This spring, an 80-year-old Japanese chalk company went out of business. Nobody, perhaps, was as sad to see the company go as mathematicians who had become obsessed with Hagoromo Fulltouch Chalk, the so-called “Rolls Royce of chalk.”
With whiteboards and now computers taking over classrooms, the company’s demise seemed to mark the end of an era.
Being neither a mathematician nor a chalk artist, I heard about Hagoromo through my friend Dan, a mathematician finishing up his Ph.D. at Stanford. He recently appeared on a Japanese TV special about the demise of Hagoromo Bungu Co., where a TV crew came out to Stanford to interview mathematicians about the legendary chalk. One professor described hoarding enough of the stuff to keep him in chalk for the next 15 years. Dan is in the special too, calling the end of Hagoromo “a tragedy for mathematics.”
Okay, he was obviously joking. But it is true that mathematicians are fanatics for this obscure Japanese chalk. Here you can see a long discussion online where mathematicians are hunting for Hagoromo chalk suppliers in the U.S. Satyan Devadoss, a Williams College math professor, even wrote a blog post calling it “dream chalk.” He explained:
There have been rumors about a dream chalk, a chalk so powerful that mathematics practically writes itself; a chalk so amazing that no incorrect proof can be written using this chalk. I can finally say, after months of pursuit, that such a chalk indeed exists.
How could mere chalk inspire such hyperbole?
I called up Brian Conrad, the Stanford math professor who socked away 15 years worth of Hagoromo chalk. It turns out he’s the biggest customer of Ten By Ten, a small Oakland-based importer of Hagoromo chalk.
I visited Ten By Ten to get some of the chalk for myself, and discovered that the company is just one woman, a filmmaker who sells chalk out of her Oakland loft as a side business. She got into it when she met a Berkeley math professor while editing a film. He asked her about getting ahold of his beloved Japanese chalk, on one of her trips back home to Japan. Today, most of her clients are mathematicians.
So what’s so great about Hagoromo chalk? I tried doing a little math with it on some chalkboards at UC Berkeley. The first thing you notice is a shiny, clear coating on the outside — it feels like a thin layer of enamel. That sounds like a minor design element, but it cuts down on the biggest annoyance with chalk: dusty fingers. The chalk is also a tad thicker and sturdier than your typical American sticks. But I’m no chalk connoisseur, and I’ll admit any subtler differences eluded me. “It’s hard to articulate but when I’m using it, I can feel it’s nicer,” said Conrad. “It both flows nicely and it lasts much longer, too.”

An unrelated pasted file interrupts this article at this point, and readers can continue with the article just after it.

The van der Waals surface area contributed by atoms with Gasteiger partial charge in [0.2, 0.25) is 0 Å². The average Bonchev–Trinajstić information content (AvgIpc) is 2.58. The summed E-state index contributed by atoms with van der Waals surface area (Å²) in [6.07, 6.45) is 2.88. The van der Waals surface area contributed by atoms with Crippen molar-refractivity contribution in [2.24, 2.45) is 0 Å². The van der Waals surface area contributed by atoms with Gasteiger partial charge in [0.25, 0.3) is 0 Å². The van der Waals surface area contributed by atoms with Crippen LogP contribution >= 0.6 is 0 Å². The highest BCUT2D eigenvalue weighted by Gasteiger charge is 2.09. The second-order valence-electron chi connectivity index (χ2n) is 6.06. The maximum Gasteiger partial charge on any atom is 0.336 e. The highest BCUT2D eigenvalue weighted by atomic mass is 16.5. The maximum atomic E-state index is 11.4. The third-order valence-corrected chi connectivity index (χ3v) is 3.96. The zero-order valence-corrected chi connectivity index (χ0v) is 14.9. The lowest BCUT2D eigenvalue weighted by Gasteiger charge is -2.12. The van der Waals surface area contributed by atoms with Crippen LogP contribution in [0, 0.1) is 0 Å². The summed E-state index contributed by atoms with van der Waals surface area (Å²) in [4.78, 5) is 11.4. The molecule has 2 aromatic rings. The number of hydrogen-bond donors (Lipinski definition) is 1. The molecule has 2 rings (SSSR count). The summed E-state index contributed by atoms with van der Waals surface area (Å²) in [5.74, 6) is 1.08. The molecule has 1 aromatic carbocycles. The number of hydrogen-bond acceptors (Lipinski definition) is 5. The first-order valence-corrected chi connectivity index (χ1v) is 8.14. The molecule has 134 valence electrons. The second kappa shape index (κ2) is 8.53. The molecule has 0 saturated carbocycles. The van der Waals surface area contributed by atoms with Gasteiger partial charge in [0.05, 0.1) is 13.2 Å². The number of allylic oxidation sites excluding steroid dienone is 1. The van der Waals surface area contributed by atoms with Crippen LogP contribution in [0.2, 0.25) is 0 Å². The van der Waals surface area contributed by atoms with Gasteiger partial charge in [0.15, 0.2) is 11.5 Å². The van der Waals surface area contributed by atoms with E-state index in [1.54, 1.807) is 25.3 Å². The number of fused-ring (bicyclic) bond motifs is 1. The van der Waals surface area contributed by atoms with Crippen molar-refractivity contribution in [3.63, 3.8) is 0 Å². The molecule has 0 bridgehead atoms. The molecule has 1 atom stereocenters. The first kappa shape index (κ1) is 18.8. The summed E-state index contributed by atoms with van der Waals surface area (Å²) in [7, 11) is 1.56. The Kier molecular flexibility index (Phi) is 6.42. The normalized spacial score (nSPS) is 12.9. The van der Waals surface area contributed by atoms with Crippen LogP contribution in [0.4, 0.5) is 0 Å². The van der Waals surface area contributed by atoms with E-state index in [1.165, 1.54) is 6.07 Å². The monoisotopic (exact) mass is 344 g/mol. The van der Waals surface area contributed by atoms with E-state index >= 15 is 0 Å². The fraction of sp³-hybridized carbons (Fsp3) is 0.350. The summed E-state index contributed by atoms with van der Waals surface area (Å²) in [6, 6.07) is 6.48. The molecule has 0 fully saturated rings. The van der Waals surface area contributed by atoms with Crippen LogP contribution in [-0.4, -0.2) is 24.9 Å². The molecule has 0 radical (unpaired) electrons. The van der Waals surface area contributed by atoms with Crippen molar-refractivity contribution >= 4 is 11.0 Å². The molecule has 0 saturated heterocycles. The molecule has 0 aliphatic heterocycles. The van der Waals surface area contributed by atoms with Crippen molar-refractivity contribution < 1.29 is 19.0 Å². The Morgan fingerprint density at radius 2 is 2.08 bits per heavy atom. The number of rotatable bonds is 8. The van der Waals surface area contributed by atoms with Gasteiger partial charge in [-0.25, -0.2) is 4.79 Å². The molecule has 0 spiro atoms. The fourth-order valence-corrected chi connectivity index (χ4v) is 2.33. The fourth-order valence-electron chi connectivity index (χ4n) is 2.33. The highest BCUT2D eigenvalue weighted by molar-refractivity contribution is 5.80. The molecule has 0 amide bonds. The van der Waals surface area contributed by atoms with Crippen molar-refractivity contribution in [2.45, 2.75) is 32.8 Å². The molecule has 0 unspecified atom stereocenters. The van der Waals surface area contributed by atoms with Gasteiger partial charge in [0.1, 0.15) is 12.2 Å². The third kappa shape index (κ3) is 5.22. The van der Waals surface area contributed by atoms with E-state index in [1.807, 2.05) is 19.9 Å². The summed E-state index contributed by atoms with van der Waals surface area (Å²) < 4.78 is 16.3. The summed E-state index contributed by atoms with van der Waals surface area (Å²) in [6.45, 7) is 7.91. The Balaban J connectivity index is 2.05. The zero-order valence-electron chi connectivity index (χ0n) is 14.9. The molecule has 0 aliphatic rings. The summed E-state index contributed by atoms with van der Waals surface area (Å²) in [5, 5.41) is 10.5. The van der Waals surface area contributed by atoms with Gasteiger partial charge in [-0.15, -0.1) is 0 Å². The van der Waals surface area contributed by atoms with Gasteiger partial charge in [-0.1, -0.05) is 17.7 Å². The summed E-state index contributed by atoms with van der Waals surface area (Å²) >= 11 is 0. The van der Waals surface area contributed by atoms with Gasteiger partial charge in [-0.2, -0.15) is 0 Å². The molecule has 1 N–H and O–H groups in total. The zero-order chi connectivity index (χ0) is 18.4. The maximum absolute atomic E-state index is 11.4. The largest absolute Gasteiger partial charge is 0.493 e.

The bigger question, though, is why mathematicians are still clinging to chalk, period. In the 21st century, chalk is still one of the primary tools of mathematicians. “Because we’re crotchety old people,” joked Conrad. Powerpoint slides, he noted, don’t work for writing out a problem step by step. Plus, technology has that annoying tendency of becoming glitchy at the most inconvenient times.
What really surprised me, though, were all the reasons he had for finding chalkboards superior to whiteboards. “Maintaining a clean whiteboard is much more of a pain,” he said. There’s the cleaning fluid, which costs money, and the chemicals can cause health problems. Also, there’s no way to tell when a marker is running low, which is logistically, he explained, even more annoying than you think. “Because you can never tell when any of these markers are running out, people use them at random, and they all start running out at the same time during a talk. It’s a real nuisance,” he said. “I just find the logistics of carrying around a couple pieces of chalk easier than dealing with markers.”
Conrad is pretty self-aware that his preference for chalkboards over whiteboards might just be a habit—and mathematicians as a whole have just been holding out longer than those other fields. A younger generation of mathematicians, raised on markers and whiteboards, might never yearn for the chalk.
When the elderly owner of Hagoromo Bungu gave up his company in March, the technology for making Hagoromo chalk was transferred to Uma-jirushi, a big office supply corporation. Uma-jirushi now makes DC Chalk Deluxe, which it bills as a collaboration with Hagoromo. A company rep said the manufacturing process is slightly different, but assured me that customers should expect the same high quality. Still, the rep added, Uma-jirushi’s chalk production will amount to just half of Hagoromo’s. These days, they’re primarily a whiteboard company.
This isn’t just a story about a dead chalk company—it’s the story of a dead medium, the chalkboard, now being superseded by whiteboards and tablets. But it’s not hard to see chalk having old-fashioned appeal, much like vinyl records and mason jars. For now, the chalk is still available on Amazon. Get it while it lasts.